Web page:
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Speed (1994)


“Pop quiz, hotshot. There’s a bomb on a bus. If the bus goes above fifty miles per hour, the bomb is armed. If it goes below fifty, it blows up. What do you do? What do you do?”

There are relatively few movies out there where the entire premise can be explained in a single line of dialogue. Fortunately, this one sticks to the basics. Bomb. Bus. Nameless potential victims. Mad bomber. Love interest. Heroic cop. Shit blowing up. All that’s left is for you to sit back and enjoy the ride.

Speed is an action thriller film directed by Jan de Bont and written by Graham Yost and Joss Whedon (Yes, that Joss Whedon). It stars Keanu Reeves, Dennis Hopper, Sanda Bullock, Jeff Daniels, and a Santa Monica city bus.

Howard Payne is not a happy man. So show how unhappy he is, he traps a bunch of people in an elevator rigged with explosives, threatening to send who whole mess plummeting to a rather abrupt doom if his demands are not met. He is thwarted by SWAT officers Jack Traven and Harry Temple, who rescue the hostages, but Howard appears to get blown up by yet another bomb. Oh well. Jack and Harry are commended for their bravery, and all seems well, until the following day when a city bus driven by a friend of Jack’s goes boom. Jack receives a call at a nearby pay phone, and learns two things in rapid succession: Howard Payne is (surprise!) still alive, and he has rigged a second bus to explode. Once the bus goes above fifty miles per hour, the bomb is armed, but once it drops below that… well, you get the idea. Since this second bus is an express bus, stopping it before the bomb is armed proves futile, leaving Jack with no alternative but to board the bus at cruising speed in order to ensure the safety of its passengers and try to figure out how to get everyone safe. Now, he and his fellow police officers must think fast during the only fixed scrolling level in cinematic history to keep a city bus from going boom.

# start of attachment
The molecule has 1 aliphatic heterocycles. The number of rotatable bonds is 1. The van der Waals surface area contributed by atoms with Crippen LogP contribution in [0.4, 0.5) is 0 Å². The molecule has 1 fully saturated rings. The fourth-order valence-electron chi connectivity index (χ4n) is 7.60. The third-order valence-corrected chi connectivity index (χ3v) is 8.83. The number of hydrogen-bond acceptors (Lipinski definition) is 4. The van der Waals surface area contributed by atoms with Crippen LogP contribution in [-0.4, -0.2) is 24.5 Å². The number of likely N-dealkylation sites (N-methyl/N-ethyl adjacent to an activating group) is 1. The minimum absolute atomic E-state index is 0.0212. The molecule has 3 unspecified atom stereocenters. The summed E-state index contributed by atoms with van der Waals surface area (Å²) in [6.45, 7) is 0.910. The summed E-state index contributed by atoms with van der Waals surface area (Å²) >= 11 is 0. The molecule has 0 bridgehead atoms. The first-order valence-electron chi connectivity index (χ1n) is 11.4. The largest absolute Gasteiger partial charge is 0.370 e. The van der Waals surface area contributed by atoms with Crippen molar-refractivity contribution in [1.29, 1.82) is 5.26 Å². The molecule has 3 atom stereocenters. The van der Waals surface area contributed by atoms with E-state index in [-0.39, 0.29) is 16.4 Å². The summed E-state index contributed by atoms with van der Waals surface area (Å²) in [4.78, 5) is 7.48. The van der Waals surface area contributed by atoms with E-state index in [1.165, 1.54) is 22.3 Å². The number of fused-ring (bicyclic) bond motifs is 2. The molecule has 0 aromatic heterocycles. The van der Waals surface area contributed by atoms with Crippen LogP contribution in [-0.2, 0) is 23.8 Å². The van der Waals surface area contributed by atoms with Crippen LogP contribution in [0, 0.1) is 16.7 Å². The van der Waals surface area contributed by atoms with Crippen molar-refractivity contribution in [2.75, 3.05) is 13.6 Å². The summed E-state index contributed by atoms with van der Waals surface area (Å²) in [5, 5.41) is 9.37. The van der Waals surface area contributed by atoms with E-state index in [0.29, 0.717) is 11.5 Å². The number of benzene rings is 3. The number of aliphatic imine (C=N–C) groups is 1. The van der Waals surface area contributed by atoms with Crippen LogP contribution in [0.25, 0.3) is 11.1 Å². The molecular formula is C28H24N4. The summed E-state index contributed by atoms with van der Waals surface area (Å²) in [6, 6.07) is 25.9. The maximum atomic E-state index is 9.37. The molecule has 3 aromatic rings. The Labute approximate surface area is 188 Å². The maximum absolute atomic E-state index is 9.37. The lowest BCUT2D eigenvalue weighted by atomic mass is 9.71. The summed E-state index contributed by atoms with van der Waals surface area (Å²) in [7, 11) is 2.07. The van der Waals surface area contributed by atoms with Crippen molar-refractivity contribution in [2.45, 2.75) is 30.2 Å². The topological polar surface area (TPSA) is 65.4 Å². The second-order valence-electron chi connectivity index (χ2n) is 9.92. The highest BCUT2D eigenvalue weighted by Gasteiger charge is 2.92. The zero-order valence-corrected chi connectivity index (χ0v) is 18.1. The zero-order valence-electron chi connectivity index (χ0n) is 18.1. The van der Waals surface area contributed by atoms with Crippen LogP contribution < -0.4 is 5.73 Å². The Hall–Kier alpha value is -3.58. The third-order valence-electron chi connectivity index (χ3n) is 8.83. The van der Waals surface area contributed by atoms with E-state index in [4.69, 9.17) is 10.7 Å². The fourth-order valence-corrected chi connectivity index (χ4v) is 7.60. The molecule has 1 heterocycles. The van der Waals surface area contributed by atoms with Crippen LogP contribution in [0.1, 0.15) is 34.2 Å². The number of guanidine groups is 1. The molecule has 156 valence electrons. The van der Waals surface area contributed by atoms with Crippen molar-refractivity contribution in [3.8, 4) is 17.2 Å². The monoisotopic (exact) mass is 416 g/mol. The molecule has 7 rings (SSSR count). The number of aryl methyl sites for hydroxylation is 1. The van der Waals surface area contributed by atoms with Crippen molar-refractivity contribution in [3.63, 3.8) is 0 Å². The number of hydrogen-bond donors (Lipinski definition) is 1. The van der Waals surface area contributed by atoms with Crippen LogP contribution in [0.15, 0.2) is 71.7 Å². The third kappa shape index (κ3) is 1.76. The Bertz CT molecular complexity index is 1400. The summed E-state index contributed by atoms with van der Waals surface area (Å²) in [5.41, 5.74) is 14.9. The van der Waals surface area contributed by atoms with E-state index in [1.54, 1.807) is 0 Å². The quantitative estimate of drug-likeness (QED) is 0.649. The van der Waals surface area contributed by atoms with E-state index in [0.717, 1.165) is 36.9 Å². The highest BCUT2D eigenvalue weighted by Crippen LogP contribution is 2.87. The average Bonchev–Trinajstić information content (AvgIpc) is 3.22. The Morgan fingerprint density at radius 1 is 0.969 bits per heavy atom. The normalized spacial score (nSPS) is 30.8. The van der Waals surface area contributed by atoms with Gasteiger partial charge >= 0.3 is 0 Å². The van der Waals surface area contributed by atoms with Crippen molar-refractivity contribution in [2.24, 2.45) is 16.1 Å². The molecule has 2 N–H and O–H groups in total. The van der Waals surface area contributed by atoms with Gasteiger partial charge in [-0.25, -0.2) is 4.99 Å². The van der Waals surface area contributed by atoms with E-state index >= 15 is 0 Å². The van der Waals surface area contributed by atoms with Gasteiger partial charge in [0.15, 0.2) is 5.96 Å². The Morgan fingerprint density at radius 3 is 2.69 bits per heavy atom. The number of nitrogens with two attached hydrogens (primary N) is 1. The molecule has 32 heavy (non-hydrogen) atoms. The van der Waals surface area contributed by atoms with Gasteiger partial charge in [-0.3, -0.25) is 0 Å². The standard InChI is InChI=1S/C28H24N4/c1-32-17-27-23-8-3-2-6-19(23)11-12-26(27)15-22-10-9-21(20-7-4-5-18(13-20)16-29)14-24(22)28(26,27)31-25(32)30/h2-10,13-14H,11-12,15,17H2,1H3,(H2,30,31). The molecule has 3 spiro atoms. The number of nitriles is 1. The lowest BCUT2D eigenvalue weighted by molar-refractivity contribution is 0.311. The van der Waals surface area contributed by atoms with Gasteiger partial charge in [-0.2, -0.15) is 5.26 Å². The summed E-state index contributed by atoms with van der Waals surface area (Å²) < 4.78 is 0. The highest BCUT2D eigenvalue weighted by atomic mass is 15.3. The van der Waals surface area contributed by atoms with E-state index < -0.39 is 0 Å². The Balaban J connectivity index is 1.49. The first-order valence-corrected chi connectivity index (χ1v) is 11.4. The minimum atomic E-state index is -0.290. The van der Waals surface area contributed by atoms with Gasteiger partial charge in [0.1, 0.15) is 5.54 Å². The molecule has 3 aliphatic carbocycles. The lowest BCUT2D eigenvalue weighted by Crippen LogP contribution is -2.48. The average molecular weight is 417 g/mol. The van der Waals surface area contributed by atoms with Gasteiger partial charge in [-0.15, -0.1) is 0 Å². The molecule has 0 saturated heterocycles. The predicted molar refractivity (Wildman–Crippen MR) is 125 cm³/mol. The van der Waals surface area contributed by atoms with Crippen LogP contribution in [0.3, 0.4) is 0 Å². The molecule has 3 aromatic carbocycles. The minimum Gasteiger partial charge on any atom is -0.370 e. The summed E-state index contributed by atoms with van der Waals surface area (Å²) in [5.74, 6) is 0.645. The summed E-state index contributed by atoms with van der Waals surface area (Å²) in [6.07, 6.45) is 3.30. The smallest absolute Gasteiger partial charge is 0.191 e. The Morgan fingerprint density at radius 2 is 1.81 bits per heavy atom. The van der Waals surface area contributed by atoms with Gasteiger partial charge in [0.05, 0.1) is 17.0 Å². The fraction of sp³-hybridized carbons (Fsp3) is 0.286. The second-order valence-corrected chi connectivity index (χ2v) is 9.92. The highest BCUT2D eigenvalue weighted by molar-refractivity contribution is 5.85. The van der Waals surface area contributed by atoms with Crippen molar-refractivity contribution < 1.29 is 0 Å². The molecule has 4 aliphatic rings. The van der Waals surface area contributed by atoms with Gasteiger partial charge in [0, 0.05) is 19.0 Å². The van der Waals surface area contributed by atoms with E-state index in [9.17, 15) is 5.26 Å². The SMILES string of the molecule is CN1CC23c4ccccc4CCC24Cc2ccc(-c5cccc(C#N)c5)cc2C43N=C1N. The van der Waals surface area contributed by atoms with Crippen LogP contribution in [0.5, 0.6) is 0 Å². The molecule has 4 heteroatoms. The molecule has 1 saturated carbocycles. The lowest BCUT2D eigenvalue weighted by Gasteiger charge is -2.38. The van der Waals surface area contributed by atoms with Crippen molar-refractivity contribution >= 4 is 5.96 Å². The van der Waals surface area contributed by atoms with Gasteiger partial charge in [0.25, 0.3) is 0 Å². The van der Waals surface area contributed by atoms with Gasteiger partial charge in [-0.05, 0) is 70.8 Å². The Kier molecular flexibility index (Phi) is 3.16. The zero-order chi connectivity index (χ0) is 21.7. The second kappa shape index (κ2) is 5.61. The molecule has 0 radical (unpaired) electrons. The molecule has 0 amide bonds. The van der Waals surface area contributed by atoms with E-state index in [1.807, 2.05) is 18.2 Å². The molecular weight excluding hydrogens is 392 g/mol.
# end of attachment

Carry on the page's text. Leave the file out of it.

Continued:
This is not a complicated movie, as summarized by Payne. As one of the crew for Die Hard, naturally de Bont would bem well-suited for this “Die Hard on a Bus” scenario, and as far as that goes he does not disappoint. Speed doesn’t try to pretend to be anything but an extended car fu story, and in this respect it does well. The plot is exciting, the villain is Evil with a Reason (which you find out as the cops dip into Payne’s backstory), and the idea of being trapped on a city bus rigged to explode is a commuter’s nightmare.

That said, the acting is… about what you’d expect in a movie like this. Keanu Reeves had made other movies between Bill & Ted’s Bogus Journey and this one, but I think this is the first one where he managed to really shake off the spirit of Ted Logan and start to mature as a serious actor. Dennis Hopper is wonderfully hammy as mad bomber Howard Payne, and Sandra Bullock is charming as the frazzled brunette role she would go on to play in later movies. Among the supporting cast, the other police officers were surprisingly competant given the usual trend in the action genre, but amongst the imperiled passengers the only real standout is Alan Ruck’s character Stephens, notable for his diplomatic translation over a radio of Jack’s reaction to finding a second explosive device on the bus.

So, if you’re looking for a decent action movie with a deceptively simple plot, you could do worse than Speed. It’s not complex, but it is engaging in a Snakes on a Plane sort of way, and it would be worth a rental one evening if you had nothing else to do.

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